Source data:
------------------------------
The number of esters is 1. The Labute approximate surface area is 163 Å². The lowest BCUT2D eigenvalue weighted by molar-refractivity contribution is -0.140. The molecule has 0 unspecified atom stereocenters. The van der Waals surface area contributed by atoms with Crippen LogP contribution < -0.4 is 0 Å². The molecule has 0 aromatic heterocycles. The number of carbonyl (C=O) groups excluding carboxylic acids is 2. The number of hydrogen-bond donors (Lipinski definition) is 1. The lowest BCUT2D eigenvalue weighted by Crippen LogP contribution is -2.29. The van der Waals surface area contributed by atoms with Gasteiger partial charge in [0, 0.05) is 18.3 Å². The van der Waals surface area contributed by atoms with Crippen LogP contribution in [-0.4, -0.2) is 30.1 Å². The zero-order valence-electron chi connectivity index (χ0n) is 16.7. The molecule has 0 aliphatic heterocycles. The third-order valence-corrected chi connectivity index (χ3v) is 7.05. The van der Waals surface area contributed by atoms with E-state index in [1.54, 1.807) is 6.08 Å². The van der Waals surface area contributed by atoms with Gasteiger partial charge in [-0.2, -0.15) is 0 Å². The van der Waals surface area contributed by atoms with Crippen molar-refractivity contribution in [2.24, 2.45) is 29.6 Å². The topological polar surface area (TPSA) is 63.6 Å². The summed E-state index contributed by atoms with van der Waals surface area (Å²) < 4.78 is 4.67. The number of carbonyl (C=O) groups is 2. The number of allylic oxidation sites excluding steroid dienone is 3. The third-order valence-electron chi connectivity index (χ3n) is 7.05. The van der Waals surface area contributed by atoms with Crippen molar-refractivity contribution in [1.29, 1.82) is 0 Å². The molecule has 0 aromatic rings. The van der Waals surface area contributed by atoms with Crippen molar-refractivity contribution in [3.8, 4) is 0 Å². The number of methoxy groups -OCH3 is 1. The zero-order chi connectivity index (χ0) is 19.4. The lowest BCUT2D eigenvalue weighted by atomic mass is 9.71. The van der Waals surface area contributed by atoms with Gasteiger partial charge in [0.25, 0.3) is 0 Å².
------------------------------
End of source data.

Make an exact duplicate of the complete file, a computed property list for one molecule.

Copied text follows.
The number of esters is 1. The Labute approximate surface area is 163 Å². The lowest BCUT2D eigenvalue weighted by molar-refractivity contribution is -0.140. The molecule has 0 unspecified atom stereocenters. The van der Waals surface area contributed by atoms with Crippen LogP contribution < -0.4 is 0 Å². The molecule has 0 aromatic heterocycles. The number of carbonyl (C=O) groups excluding carboxylic acids is 2. The number of hydrogen-bond donors (Lipinski definition) is 1. The lowest BCUT2D eigenvalue weighted by Crippen LogP contribution is -2.29. The van der Waals surface area contributed by atoms with Gasteiger partial charge in [0, 0.05) is 18.3 Å². The van der Waals surface area contributed by atoms with Crippen LogP contribution in [-0.4, -0.2) is 30.1 Å². The zero-order valence-electron chi connectivity index (χ0n) is 16.7. The molecule has 0 aliphatic heterocycles. The third-order valence-corrected chi connectivity index (χ3v) is 7.05. The van der Waals surface area contributed by atoms with E-state index in [1.54, 1.807) is 6.08 Å². The van der Waals surface area contributed by atoms with Gasteiger partial charge in [-0.2, -0.15) is 0 Å². The van der Waals surface area contributed by atoms with Crippen molar-refractivity contribution in [2.24, 2.45) is 29.6 Å². The topological polar surface area (TPSA) is 63.6 Å². The summed E-state index contributed by atoms with van der Waals surface area (Å²) < 4.78 is 4.67. The number of carbonyl (C=O) groups is 2. The number of allylic oxidation sites excluding steroid dienone is 3. The third-order valence-electron chi connectivity index (χ3n) is 7.05. The van der Waals surface area contributed by atoms with Crippen molar-refractivity contribution in [1.29, 1.82) is 0 Å². The molecule has 0 aromatic rings. The van der Waals surface area contributed by atoms with Crippen molar-refractivity contribution in [3.8, 4) is 0 Å². The number of methoxy groups -OCH3 is 1. The zero-order chi connectivity index (χ0) is 19.4. The lowest BCUT2D eigenvalue weighted by atomic mass is 9.71. The van der Waals surface area contributed by atoms with Gasteiger partial charge in [0.25, 0.3) is 0 Å².